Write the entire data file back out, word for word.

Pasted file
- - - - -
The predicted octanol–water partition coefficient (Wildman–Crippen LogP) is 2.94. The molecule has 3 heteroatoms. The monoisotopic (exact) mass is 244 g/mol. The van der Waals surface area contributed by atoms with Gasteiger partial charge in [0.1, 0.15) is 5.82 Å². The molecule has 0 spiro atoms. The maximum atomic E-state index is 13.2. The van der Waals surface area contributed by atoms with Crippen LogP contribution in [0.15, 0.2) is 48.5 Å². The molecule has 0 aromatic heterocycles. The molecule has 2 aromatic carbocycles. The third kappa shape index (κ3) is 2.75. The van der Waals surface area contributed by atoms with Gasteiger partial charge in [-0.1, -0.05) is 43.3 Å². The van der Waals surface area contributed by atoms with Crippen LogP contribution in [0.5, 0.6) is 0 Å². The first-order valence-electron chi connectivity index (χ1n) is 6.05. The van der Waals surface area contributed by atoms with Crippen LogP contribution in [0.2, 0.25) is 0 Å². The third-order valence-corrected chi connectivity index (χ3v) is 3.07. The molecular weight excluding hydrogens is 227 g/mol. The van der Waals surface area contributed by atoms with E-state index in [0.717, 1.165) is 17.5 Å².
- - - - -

The predicted octanol–water partition coefficient (Wildman–Crippen LogP) is 2.94. The molecule has 3 heteroatoms. The monoisotopic (exact) mass is 244 g/mol. The van der Waals surface area contributed by atoms with Gasteiger partial charge in [0.1, 0.15) is 5.82 Å². The molecule has 0 spiro atoms. The maximum atomic E-state index is 13.2. The van der Waals surface area contributed by atoms with Crippen LogP contribution in [0.15, 0.2) is 48.5 Å². The molecule has 0 aromatic heterocycles. The molecule has 2 aromatic carbocycles. The third kappa shape index (κ3) is 2.75. The van der Waals surface area contributed by atoms with Gasteiger partial charge in [-0.1, -0.05) is 43.3 Å². The van der Waals surface area contributed by atoms with Crippen LogP contribution in [0.5, 0.6) is 0 Å². The first-order valence-electron chi connectivity index (χ1n) is 6.05. The van der Waals surface area contributed by atoms with Crippen LogP contribution in [0.2, 0.25) is 0 Å². The third-order valence-corrected chi connectivity index (χ3v) is 3.07. The molecular weight excluding hydrogens is 227 g/mol. The van der Waals surface area contributed by atoms with E-state index in [0.717, 1.165) is 17.5 Å².